Fewer People Going to College Is Good News
During and after the recession of 2007 through 2009, college enrollment grew rapidly. That was partly just millennial-generation demographics: there were 3.5 million more 18- through 24-year-olds in the U.S. in 2010 than a decade earlier (and about 750,000 more than there are now). But the percentage of young Americans attending college and graduate school also hit an all-time high in 2011.
The brief-but-sharp 2020 recession and its aftermath are already shaping up a lot differently for college enrollment. Census Bureau data released last week, included in the above chart, shows a modest 0.7-percentage-point overall enrollment decline from the previous year as of October 2020 — albeit with an interesting divergence between men (down 1.5 points) and women (down 0.2).
Meanwhile, the word from colleges themselves is that the enrollment declines have continued in 2021, with two-year colleges seeing by far the biggest drop. Spring 2021 higher-education enrollment was down by 603,000 students, or 3.5%, from the year before, according to the National Student Clearinghouse Research Center. Two-year colleges accounted for most of that with a decline of 476,000, or 9.5%, most of which was among 18-to-24-year-olds. Preliminary fall numbers released today show continued if slowing declines for two-year schools and a possibly bigger drop than earlier this year for four-year schools.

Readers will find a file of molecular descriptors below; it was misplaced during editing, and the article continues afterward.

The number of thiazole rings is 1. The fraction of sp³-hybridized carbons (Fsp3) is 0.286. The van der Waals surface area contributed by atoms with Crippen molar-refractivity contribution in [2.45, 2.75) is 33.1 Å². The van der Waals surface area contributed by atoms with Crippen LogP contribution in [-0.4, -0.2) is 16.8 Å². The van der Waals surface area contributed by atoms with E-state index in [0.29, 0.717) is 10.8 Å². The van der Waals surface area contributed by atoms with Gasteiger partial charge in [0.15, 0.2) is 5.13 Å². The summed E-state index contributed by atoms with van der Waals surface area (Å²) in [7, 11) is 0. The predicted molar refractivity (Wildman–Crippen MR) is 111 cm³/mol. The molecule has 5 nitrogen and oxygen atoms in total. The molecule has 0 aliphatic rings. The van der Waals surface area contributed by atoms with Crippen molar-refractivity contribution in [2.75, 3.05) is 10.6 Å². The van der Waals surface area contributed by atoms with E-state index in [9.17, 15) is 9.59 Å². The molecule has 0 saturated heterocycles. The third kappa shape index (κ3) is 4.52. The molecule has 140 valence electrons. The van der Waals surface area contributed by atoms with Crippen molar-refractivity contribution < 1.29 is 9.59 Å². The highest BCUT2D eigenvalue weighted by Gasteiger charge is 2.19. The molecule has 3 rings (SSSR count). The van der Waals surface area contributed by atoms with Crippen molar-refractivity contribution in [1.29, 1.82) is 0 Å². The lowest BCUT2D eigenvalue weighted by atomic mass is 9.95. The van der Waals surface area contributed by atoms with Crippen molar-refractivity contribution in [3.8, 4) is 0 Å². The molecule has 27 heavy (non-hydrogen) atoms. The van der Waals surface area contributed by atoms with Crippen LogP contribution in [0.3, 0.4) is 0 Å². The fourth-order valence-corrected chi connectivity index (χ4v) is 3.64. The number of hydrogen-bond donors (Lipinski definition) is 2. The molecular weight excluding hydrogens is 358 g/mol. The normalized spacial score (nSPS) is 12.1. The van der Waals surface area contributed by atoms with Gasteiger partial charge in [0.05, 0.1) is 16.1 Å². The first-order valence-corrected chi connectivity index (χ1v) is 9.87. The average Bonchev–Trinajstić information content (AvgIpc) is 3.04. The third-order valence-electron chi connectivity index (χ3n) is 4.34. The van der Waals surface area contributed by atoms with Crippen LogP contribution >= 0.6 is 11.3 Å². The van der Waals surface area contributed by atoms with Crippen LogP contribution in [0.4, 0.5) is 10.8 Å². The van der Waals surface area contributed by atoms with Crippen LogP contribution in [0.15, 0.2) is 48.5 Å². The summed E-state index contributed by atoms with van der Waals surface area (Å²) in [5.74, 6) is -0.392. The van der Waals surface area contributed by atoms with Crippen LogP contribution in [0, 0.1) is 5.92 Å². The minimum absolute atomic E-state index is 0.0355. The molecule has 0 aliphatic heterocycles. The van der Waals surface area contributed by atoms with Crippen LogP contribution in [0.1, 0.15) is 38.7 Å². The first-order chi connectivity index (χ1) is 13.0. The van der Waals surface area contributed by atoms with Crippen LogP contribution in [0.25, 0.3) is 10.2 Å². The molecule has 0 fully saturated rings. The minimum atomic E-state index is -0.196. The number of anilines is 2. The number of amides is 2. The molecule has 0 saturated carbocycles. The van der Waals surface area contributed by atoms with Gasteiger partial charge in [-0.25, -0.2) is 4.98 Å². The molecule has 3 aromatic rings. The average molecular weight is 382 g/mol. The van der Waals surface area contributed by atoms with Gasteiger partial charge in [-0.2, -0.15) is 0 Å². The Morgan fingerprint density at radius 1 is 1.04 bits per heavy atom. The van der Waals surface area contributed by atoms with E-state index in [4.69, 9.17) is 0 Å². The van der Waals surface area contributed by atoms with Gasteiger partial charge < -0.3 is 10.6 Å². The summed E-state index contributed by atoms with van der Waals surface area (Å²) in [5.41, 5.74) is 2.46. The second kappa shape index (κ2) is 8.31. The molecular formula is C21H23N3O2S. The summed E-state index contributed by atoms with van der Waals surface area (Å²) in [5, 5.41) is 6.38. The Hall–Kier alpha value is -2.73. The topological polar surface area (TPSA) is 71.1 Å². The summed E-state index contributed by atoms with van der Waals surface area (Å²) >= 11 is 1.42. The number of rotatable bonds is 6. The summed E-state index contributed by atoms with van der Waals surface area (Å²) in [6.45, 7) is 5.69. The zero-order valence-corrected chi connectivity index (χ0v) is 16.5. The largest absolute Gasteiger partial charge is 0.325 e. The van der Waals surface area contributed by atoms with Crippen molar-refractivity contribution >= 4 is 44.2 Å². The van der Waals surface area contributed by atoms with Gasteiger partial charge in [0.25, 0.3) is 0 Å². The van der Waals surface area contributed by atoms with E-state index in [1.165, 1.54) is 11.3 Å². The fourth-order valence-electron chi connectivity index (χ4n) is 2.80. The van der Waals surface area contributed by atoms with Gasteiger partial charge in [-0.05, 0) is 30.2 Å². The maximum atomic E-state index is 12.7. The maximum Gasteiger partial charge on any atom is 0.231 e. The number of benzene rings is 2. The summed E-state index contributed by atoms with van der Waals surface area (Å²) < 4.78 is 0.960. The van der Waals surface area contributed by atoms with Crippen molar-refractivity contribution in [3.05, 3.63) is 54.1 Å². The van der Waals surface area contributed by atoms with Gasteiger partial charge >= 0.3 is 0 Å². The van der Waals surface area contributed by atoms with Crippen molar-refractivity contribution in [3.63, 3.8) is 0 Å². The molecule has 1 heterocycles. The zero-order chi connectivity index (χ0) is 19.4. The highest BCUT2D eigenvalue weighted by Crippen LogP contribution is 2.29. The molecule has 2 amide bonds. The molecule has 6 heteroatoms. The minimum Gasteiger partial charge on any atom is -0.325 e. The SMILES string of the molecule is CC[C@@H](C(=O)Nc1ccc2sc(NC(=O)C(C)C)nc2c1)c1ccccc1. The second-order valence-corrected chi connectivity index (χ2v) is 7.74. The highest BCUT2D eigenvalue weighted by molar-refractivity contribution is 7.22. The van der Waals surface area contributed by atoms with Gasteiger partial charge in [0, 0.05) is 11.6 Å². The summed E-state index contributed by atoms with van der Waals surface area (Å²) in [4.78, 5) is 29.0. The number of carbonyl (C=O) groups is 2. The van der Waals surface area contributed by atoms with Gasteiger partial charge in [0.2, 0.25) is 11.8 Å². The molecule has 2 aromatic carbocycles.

The declines also aren’t evenly distributed among four-year colleges, with commuter schools reporting enrollment drops while the numbers grew at more elite schools. The Indiana University system, which has a flagship campus in Bloomington, an urban campus shared with Purdue University in Indianapolis and regional campuses in Gary, Kokomo, New Albany, Richmond and South Bend, has some of the best and timeliest data (already updated through fall) on these diverging fortunes.
Indiana University also has enrollment statistics by age, and the breakdown for its regional campuses is intriguing.